Other critical details include:

  • The average age of a structurally deficient bridge is 67 years, compared to 40 years for non-deficient bridges.
  • Repair needs are identified among one in three U.S. bridges (226,837 total) and one in three bridges (17,726) along the Interstate Highway System (IHS).
  • There is the equivalent of one “structurally deficient” bridge for every 27 miles of the 48,000-mile IHS, which carries 75% of the nation’s heavy truck traffic.

The ARTBA report echoes the results of the American Society of Civil Engineers’ Report Card for 2017, wherein the U.S. received a performance of D+ based on the physical condition and needed investments for improvement. As reported by Risk Management magazine in 2017, the U.S. spends only 2.5% of its gross domestic product on infrastructure. The American Society of Civil Engineers estimated that, over the next 10 years, the gap between planned investments in infrastructure and investment needs could exceed $2.1 trillion, with the largest investment gap in the transportation sector, followed by schools, electric utilities and water/wastewater systems.

With Americans crossing these deficient bridges 174 million times daily, there is reason for concern among private citizens and companies. At the current pace of repair or replacement, it would take 37 years to remedy all of them, said Alison Premo Black, PhD, ARTBA chief economist, who conducted ARTBA’s analysis.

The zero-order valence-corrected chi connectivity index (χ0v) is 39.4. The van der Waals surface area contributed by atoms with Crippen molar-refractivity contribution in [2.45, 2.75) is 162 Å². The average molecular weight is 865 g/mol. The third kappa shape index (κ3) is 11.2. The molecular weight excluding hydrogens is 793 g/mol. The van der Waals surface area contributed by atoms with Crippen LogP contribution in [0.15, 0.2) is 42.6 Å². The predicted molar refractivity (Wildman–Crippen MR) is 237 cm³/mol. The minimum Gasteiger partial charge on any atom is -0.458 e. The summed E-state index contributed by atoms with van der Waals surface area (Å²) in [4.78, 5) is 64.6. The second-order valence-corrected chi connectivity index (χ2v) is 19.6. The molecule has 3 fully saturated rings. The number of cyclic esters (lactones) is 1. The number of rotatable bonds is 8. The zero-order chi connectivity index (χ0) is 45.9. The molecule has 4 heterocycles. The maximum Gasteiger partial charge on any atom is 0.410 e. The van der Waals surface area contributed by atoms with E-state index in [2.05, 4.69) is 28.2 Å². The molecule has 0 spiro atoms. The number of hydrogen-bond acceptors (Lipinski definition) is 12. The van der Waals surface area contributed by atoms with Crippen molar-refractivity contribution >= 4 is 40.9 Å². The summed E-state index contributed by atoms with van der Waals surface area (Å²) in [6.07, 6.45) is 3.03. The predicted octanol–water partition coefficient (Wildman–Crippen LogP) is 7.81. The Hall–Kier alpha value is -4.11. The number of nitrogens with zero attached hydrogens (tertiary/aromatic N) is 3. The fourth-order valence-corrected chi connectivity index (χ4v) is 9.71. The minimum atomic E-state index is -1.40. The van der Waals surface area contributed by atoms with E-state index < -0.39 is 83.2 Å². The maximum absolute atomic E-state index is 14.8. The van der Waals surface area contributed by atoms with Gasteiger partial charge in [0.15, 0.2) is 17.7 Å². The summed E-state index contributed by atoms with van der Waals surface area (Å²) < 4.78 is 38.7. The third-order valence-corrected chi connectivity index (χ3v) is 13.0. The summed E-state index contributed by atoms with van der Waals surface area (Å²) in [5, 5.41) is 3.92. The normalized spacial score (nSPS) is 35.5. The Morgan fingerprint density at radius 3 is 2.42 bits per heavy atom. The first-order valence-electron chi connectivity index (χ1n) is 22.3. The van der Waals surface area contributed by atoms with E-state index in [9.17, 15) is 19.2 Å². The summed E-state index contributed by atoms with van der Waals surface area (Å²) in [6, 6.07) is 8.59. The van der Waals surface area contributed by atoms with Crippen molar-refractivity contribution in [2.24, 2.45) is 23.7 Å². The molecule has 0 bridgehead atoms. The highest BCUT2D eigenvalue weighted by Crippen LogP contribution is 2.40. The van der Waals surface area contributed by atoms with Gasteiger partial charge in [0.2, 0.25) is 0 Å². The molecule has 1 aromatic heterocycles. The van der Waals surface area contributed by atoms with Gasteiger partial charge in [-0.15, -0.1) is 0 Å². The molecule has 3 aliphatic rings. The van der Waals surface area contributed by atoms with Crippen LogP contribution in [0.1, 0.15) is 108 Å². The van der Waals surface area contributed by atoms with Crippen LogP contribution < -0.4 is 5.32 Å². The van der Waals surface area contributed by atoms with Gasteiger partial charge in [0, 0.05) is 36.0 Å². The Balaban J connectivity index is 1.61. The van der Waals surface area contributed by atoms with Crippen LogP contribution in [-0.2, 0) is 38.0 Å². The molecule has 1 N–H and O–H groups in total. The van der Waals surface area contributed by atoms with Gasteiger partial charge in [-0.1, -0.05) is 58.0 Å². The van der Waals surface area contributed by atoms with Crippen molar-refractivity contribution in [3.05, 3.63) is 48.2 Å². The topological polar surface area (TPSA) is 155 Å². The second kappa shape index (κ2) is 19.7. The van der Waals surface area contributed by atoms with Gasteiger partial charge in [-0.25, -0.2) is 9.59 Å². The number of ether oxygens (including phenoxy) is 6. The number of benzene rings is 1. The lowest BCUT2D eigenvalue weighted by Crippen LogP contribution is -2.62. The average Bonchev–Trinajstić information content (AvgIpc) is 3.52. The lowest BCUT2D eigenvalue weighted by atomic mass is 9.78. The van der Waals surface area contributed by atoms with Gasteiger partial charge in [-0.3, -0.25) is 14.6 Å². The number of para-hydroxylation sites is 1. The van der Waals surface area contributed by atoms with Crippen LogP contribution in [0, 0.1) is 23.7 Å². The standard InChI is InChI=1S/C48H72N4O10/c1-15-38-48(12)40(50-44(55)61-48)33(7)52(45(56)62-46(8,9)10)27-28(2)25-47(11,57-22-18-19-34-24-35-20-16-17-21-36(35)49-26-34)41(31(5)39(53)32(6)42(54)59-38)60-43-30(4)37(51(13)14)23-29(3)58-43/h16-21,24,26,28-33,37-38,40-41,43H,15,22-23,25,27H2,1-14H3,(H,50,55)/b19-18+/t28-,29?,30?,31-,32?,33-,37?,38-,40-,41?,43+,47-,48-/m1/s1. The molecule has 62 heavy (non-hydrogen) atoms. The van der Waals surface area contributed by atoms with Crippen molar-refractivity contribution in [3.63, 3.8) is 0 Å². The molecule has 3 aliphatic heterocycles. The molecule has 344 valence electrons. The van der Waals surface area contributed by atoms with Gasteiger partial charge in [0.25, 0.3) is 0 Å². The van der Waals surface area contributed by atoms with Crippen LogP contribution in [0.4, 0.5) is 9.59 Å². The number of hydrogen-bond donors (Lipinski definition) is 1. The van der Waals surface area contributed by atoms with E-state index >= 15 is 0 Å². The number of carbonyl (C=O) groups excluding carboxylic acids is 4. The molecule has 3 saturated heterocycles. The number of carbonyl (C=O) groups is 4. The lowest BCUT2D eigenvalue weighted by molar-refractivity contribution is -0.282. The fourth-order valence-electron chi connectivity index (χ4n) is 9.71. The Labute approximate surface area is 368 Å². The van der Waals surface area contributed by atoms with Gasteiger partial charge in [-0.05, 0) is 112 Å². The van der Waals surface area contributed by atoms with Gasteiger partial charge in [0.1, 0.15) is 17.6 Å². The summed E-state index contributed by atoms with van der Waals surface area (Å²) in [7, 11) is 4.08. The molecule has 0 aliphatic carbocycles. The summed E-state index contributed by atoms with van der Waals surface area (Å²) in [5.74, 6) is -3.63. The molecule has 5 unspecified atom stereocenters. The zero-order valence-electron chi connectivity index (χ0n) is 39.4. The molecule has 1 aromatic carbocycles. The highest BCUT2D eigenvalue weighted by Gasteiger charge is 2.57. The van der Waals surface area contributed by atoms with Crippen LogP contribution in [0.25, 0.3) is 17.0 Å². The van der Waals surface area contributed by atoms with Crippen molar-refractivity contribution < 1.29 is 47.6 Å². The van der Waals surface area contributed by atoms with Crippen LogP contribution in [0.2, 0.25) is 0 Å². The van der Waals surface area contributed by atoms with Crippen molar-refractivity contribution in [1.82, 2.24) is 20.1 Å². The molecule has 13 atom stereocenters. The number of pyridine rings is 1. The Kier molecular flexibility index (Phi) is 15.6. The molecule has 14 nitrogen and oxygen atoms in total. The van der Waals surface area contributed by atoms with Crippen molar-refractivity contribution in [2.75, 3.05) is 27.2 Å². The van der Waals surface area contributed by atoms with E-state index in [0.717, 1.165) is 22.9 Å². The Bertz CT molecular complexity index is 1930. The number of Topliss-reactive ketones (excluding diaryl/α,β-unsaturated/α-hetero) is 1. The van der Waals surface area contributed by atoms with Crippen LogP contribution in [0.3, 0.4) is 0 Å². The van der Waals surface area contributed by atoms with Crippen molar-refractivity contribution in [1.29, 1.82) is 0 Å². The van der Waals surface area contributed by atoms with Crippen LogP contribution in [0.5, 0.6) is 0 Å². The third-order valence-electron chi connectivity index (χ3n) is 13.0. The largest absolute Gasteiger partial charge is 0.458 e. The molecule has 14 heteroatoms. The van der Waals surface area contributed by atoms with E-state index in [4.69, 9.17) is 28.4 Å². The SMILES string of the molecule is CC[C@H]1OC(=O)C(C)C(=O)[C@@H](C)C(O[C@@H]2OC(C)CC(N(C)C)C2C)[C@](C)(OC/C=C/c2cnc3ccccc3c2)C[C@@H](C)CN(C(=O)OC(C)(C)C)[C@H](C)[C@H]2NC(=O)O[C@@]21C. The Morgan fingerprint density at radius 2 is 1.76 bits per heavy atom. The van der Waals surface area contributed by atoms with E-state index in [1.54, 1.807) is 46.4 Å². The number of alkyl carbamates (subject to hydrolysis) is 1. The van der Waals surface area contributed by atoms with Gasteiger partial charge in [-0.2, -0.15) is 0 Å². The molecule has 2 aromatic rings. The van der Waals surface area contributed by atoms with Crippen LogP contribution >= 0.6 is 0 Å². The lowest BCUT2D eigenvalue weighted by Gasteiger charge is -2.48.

“An infrastructure package aimed at modernizing the Interstate System would have both short- and long-term positive effects on the U.S. economy,” she said, noting that traffic bottlenecks cost the trucking industry more than $60 billion per year in lost productivity and fuel.

The report was issued just ahead of President Trump’s first State of the Union address on Jan. 30, in which he identified a struggling infrastructure and requested legislation aimed at capital improvements:

Tonight, I am calling on the Congress to produce a bill that generates at least $1.5 trillion for the new infrastructure investment we need. Every federal dollar should be leveraged by partnering with state and local governments and, where appropriate, tapping into private sector investment—to permanently fix the infrastructure deficit.

Any bill must also streamline the permitting and approval process—getting it down to no more than two years, and perhaps even one.

National Public Radio reported that the White House initially called for a $1 trillion rebuilding plan but raised the stakes during the address, and specifically called out certain phrasing.

“That word ‘generates’ is important,” wrote NPR contributors in an analysis of the speech, “because this would not mean the U.S. government is spending $1 trillion.” President Trump has allocated $200 billion in federal spending on infrastructure. “The bulk of the $200 billion would go toward leveraging state and local money and private investment,” NPR’s David Schaper reported.

Calif. Debris Removal Presents Health, Environmental Risks